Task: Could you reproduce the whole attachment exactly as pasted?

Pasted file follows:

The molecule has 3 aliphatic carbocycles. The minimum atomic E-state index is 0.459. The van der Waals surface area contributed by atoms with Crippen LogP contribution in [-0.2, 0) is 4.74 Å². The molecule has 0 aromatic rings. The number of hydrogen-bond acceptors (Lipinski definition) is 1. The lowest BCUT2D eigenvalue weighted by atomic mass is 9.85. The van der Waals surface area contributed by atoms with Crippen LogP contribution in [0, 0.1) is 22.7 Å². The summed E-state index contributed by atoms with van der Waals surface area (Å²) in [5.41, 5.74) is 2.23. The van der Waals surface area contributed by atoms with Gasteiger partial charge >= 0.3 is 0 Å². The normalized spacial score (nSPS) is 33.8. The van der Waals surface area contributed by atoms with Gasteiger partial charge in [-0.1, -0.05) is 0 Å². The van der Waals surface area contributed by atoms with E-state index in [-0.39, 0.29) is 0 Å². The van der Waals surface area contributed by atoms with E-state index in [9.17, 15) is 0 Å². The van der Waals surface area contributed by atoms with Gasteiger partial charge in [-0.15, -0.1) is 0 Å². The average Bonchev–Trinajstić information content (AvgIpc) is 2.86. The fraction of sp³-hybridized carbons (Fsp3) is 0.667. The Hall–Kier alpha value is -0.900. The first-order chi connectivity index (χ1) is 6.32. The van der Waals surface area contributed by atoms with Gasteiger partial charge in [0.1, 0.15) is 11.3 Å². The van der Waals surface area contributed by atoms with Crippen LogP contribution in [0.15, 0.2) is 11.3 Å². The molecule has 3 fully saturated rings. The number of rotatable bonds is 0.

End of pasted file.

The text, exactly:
The molecule has 3 aliphatic carbocycles. The minimum atomic E-state index is 0.459. The van der Waals surface area contributed by atoms with Crippen LogP contribution in [-0.2, 0) is 4.74 Å². The molecule has 0 aromatic rings. The number of hydrogen-bond acceptors (Lipinski definition) is 1. The lowest BCUT2D eigenvalue weighted by atomic mass is 9.85. The van der Waals surface area contributed by atoms with Crippen LogP contribution in [0, 0.1) is 22.7 Å². The summed E-state index contributed by atoms with van der Waals surface area (Å²) in [5.41, 5.74) is 2.23. The van der Waals surface area contributed by atoms with Gasteiger partial charge >= 0.3 is 0 Å². The normalized spacial score (nSPS) is 33.8. The van der Waals surface area contributed by atoms with Gasteiger partial charge in [-0.1, -0.05) is 0 Å². The van der Waals surface area contributed by atoms with E-state index in [-0.39, 0.29) is 0 Å². The van der Waals surface area contributed by atoms with E-state index in [9.17, 15) is 0 Å². The van der Waals surface area contributed by atoms with Gasteiger partial charge in [-0.15, -0.1) is 0 Å². The average Bonchev–Trinajstić information content (AvgIpc) is 2.86. The fraction of sp³-hybridized carbons (Fsp3) is 0.667. The Hall–Kier alpha value is -0.900. The first-order chi connectivity index (χ1) is 6.32. The van der Waals surface area contributed by atoms with Gasteiger partial charge in [0.1, 0.15) is 11.3 Å². The van der Waals surface area contributed by atoms with Crippen LogP contribution in [0.15, 0.2) is 11.3 Å². The molecule has 3 fully saturated rings. The number of rotatable bonds is 0.